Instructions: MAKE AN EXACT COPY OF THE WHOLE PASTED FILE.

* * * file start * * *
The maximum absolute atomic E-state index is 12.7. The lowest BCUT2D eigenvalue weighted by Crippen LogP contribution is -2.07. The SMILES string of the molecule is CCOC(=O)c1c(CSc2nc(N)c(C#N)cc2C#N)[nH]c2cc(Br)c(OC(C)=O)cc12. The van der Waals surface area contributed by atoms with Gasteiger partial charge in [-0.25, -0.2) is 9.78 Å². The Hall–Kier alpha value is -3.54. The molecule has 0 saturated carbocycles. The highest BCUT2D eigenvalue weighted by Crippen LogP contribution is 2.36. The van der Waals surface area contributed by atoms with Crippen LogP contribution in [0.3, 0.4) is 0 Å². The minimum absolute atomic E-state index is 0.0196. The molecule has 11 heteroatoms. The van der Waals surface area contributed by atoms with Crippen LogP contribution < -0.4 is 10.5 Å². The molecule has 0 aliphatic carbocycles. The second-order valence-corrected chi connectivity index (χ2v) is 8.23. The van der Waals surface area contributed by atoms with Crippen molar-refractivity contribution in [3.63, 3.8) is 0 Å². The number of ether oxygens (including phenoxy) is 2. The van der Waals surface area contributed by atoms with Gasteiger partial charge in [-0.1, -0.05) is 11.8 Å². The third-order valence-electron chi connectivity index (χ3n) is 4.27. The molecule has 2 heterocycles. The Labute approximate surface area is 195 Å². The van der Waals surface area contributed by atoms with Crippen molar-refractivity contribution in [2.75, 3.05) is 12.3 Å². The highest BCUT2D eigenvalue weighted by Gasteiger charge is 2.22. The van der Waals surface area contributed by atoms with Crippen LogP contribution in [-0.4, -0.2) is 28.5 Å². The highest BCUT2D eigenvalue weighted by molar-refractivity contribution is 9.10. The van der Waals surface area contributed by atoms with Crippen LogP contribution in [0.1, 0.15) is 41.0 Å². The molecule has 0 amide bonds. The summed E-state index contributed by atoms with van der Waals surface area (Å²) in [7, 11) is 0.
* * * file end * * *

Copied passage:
The maximum absolute atomic E-state index is 12.7. The lowest BCUT2D eigenvalue weighted by Crippen LogP contribution is -2.07. The SMILES string of the molecule is CCOC(=O)c1c(CSc2nc(N)c(C#N)cc2C#N)[nH]c2cc(Br)c(OC(C)=O)cc12. The van der Waals surface area contributed by atoms with Gasteiger partial charge in [-0.25, -0.2) is 9.78 Å². The Hall–Kier alpha value is -3.54. The molecule has 0 saturated carbocycles. The highest BCUT2D eigenvalue weighted by Crippen LogP contribution is 2.36. The van der Waals surface area contributed by atoms with Crippen LogP contribution in [0.3, 0.4) is 0 Å². The minimum absolute atomic E-state index is 0.0196. The molecule has 11 heteroatoms. The van der Waals surface area contributed by atoms with Crippen LogP contribution < -0.4 is 10.5 Å². The molecule has 0 aliphatic carbocycles. The second-order valence-corrected chi connectivity index (χ2v) is 8.23. The van der Waals surface area contributed by atoms with Crippen molar-refractivity contribution in [3.63, 3.8) is 0 Å². The number of ether oxygens (including phenoxy) is 2. The van der Waals surface area contributed by atoms with Gasteiger partial charge in [-0.1, -0.05) is 11.8 Å². The third-order valence-electron chi connectivity index (χ3n) is 4.27. The molecule has 2 heterocycles. The Labute approximate surface area is 195 Å². The van der Waals surface area contributed by atoms with Crippen molar-refractivity contribution in [2.75, 3.05) is 12.3 Å². The highest BCUT2D eigenvalue weighted by Gasteiger charge is 2.22. The van der Waals surface area contributed by atoms with Crippen LogP contribution in [-0.4, -0.2) is 28.5 Å². The highest BCUT2D eigenvalue weighted by molar-refractivity contribution is 9.10. The van der Waals surface area contributed by atoms with Crippen LogP contribution in [0.1, 0.15) is 41.0 Å². The molecule has 0 amide bonds. The summed E-state index contributed by atoms with van der Waals surface area (Å²) in [7, 11) is 0.